See Hear: Are deaf people being let down in hospitals?
- 9 April 2014
Deaf people have been going on record about difficult experiences they've had in hospitals due to lack of sign language interpreters. See Hear looks at three cases where this trauma could have been avoided had sign language interpreters, or other communication support, been provided.
Deaf couple Nadia and Hulusi Bati were in University College London Hospital for the birth of their child. It was all going fine until the sign language interpreter's shift ended at 20:00 while Nadia was having contractions and 90 minutes before she went into the final stages of labour.
Despite efforts from the staff, no interpreter was present at the birth which turned out to be a difficult forceps delivery. Nadia only held her baby for a moment before it was whisked away for emergency treatment in another room - they were unable to tell her why.
The child was treated in hospital for several days afterwards though the parents didn't know what was wrong because sign language support was not forthcoming here either.
Dr Pat O'Brian, Clinical Director, Women's Health, says the hospital does not comment on individual patient matters but told See Hear they had provided interpreters on-site for 97% of cases. He says: "It's probably fair to say that of those 3% that we found it difficult to provide a face-to-face interpreter, it is more common in emergency situations."
If you have a potential life-threatening condition, the priority for medical staff is to assess you and treat you appropriately. Finding an interpreter isn't always possible at short notice, as Matthew Gurney found when he was rushed to hospital with suspected appendicitis in the early hours of the morning.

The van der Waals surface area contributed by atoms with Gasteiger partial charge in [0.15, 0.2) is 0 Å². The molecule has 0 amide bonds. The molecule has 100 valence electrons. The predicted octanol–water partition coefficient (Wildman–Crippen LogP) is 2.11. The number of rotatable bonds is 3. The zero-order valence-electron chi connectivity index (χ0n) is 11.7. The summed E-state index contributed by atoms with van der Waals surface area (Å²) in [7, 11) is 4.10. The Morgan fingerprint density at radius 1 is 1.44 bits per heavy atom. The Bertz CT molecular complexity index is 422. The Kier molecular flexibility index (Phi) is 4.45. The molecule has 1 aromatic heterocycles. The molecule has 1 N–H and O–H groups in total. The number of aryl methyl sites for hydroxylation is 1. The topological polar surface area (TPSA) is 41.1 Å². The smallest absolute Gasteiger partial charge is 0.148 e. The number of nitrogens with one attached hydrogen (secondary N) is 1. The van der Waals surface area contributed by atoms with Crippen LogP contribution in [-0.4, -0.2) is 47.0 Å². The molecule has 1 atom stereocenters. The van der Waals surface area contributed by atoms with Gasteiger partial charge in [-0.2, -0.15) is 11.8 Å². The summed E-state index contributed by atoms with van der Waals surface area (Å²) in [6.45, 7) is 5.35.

On arrival he provided the number of an interpreter he knew. She wasn't available; its unclear what further steps were taken by North Middlesex University Hospital to find another. Instead Gurney and a deaf friend communicated with hospital staff through pen and paper but important details weren't communicated effectively. It's understood widely in the deaf community that detail can easily go astray in all types of conversations.
Gurney signed a consent form for an operation. On waking briefly after the anaesthetic he saw three marks on his stomach which he had understood from the staff meant that he had only had exploratory surgery; he was relieved. ON waking fully later, he learnt that he'd misunderstood and that his appendix had been taken out after all.
He left hospital having had no interpreter support for the duration of the stay.
A spokesperson for the hospital says they attempted to find an interpreter but none were available. Gurney left the next day and the hospital were satisfied he knew how to look after the wound after having been given advice though agree it would have been good to have an interpreter at that discharge meeting.
The Equality Act of 2010 exists to protect people against unfair treatment on the grounds of deafness or disability but, under law, communicating via pen and paper could be considered a "reasonable adjustment".